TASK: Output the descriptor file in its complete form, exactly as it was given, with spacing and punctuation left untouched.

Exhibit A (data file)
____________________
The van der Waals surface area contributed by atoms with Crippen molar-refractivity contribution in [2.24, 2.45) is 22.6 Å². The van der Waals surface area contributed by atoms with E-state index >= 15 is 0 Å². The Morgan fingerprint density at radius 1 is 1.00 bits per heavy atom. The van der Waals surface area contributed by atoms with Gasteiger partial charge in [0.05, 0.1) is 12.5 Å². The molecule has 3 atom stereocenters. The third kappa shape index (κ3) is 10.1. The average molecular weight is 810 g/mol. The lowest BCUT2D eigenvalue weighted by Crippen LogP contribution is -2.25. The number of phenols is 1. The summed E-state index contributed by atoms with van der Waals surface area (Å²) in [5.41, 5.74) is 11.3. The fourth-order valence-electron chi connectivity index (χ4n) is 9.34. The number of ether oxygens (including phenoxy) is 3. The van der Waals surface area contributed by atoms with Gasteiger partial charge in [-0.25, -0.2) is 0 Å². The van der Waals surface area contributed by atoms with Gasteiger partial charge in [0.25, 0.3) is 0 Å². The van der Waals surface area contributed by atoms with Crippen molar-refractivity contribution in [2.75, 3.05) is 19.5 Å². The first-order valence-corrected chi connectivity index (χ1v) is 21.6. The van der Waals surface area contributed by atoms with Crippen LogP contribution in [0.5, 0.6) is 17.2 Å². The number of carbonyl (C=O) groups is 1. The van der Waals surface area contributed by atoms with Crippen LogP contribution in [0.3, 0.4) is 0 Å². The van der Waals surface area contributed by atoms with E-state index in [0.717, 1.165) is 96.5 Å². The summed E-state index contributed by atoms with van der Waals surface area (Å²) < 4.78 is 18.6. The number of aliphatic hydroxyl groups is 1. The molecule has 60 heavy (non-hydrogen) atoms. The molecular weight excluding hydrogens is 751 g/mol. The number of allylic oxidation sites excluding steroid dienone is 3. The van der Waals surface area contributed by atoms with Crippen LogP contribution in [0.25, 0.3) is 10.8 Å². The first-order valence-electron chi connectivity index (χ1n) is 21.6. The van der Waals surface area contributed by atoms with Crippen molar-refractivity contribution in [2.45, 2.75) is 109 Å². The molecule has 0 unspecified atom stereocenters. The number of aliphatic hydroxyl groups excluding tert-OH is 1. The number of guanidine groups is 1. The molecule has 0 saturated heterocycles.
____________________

The van der Waals surface area contributed by atoms with Crippen molar-refractivity contribution in [2.24, 2.45) is 22.6 Å². The van der Waals surface area contributed by atoms with E-state index >= 15 is 0 Å². The Morgan fingerprint density at radius 1 is 1.00 bits per heavy atom. The van der Waals surface area contributed by atoms with Gasteiger partial charge in [0.05, 0.1) is 12.5 Å². The molecule has 3 atom stereocenters. The third kappa shape index (κ3) is 10.1. The average molecular weight is 810 g/mol. The lowest BCUT2D eigenvalue weighted by Crippen LogP contribution is -2.25. The number of phenols is 1. The summed E-state index contributed by atoms with van der Waals surface area (Å²) in [5.41, 5.74) is 11.3. The fourth-order valence-electron chi connectivity index (χ4n) is 9.34. The number of ether oxygens (including phenoxy) is 3. The van der Waals surface area contributed by atoms with Gasteiger partial charge in [-0.25, -0.2) is 0 Å². The van der Waals surface area contributed by atoms with Gasteiger partial charge in [0.25, 0.3) is 0 Å². The van der Waals surface area contributed by atoms with Crippen molar-refractivity contribution in [2.75, 3.05) is 19.5 Å². The first-order valence-corrected chi connectivity index (χ1v) is 21.6. The van der Waals surface area contributed by atoms with Crippen LogP contribution in [0.5, 0.6) is 17.2 Å². The number of carbonyl (C=O) groups is 1. The van der Waals surface area contributed by atoms with Crippen LogP contribution in [0.3, 0.4) is 0 Å². The van der Waals surface area contributed by atoms with E-state index in [0.717, 1.165) is 96.5 Å². The summed E-state index contributed by atoms with van der Waals surface area (Å²) < 4.78 is 18.6. The number of aliphatic hydroxyl groups is 1. The molecule has 60 heavy (non-hydrogen) atoms. The molecular weight excluding hydrogens is 751 g/mol. The number of allylic oxidation sites excluding steroid dienone is 3. The van der Waals surface area contributed by atoms with Crippen LogP contribution in [0.25, 0.3) is 10.8 Å². The first-order valence-electron chi connectivity index (χ1n) is 21.6. The van der Waals surface area contributed by atoms with Crippen molar-refractivity contribution in [2.45, 2.75) is 109 Å². The molecule has 0 unspecified atom stereocenters. The number of aliphatic hydroxyl groups excluding tert-OH is 1. The number of guanidine groups is 1. The molecule has 0 saturated heterocycles.